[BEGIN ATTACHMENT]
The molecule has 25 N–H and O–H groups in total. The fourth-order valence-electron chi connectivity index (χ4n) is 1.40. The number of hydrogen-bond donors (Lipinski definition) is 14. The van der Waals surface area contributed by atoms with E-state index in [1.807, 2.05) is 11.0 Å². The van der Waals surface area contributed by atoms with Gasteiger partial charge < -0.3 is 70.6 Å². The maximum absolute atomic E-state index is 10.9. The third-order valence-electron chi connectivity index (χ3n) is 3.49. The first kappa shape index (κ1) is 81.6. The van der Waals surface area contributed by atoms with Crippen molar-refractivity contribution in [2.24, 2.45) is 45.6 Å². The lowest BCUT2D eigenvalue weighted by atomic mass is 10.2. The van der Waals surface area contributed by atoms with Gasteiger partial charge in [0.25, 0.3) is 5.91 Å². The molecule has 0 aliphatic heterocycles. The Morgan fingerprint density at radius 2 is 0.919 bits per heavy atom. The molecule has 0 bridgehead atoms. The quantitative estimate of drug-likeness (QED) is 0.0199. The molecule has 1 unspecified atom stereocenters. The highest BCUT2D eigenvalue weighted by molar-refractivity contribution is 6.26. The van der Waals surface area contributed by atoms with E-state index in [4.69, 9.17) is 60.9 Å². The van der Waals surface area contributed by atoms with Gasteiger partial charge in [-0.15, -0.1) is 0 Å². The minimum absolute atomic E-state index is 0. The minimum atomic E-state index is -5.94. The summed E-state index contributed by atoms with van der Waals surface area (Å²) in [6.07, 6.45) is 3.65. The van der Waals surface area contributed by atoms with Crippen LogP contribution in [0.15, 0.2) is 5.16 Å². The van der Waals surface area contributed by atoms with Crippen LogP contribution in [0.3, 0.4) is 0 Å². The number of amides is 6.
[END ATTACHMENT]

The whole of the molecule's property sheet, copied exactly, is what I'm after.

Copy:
The molecule has 25 N–H and O–H groups in total. The fourth-order valence-electron chi connectivity index (χ4n) is 1.40. The number of hydrogen-bond donors (Lipinski definition) is 14. The van der Waals surface area contributed by atoms with E-state index in [1.807, 2.05) is 11.0 Å². The van der Waals surface area contributed by atoms with Gasteiger partial charge < -0.3 is 70.6 Å². The maximum absolute atomic E-state index is 10.9. The third-order valence-electron chi connectivity index (χ3n) is 3.49. The first kappa shape index (κ1) is 81.6. The van der Waals surface area contributed by atoms with Crippen molar-refractivity contribution in [2.24, 2.45) is 45.6 Å². The lowest BCUT2D eigenvalue weighted by atomic mass is 10.2. The van der Waals surface area contributed by atoms with Gasteiger partial charge in [0.25, 0.3) is 5.91 Å². The molecule has 0 aliphatic heterocycles. The Morgan fingerprint density at radius 2 is 0.919 bits per heavy atom. The molecule has 0 bridgehead atoms. The quantitative estimate of drug-likeness (QED) is 0.0199. The molecule has 1 unspecified atom stereocenters. The highest BCUT2D eigenvalue weighted by molar-refractivity contribution is 6.26. The van der Waals surface area contributed by atoms with E-state index in [4.69, 9.17) is 60.9 Å². The van der Waals surface area contributed by atoms with Gasteiger partial charge in [-0.15, -0.1) is 0 Å². The minimum absolute atomic E-state index is 0. The minimum atomic E-state index is -5.94. The summed E-state index contributed by atoms with van der Waals surface area (Å²) in [6.07, 6.45) is 3.65. The van der Waals surface area contributed by atoms with Crippen LogP contribution in [0.15, 0.2) is 5.16 Å². The van der Waals surface area contributed by atoms with Crippen LogP contribution in [0.3, 0.4) is 0 Å². The number of amides is 6.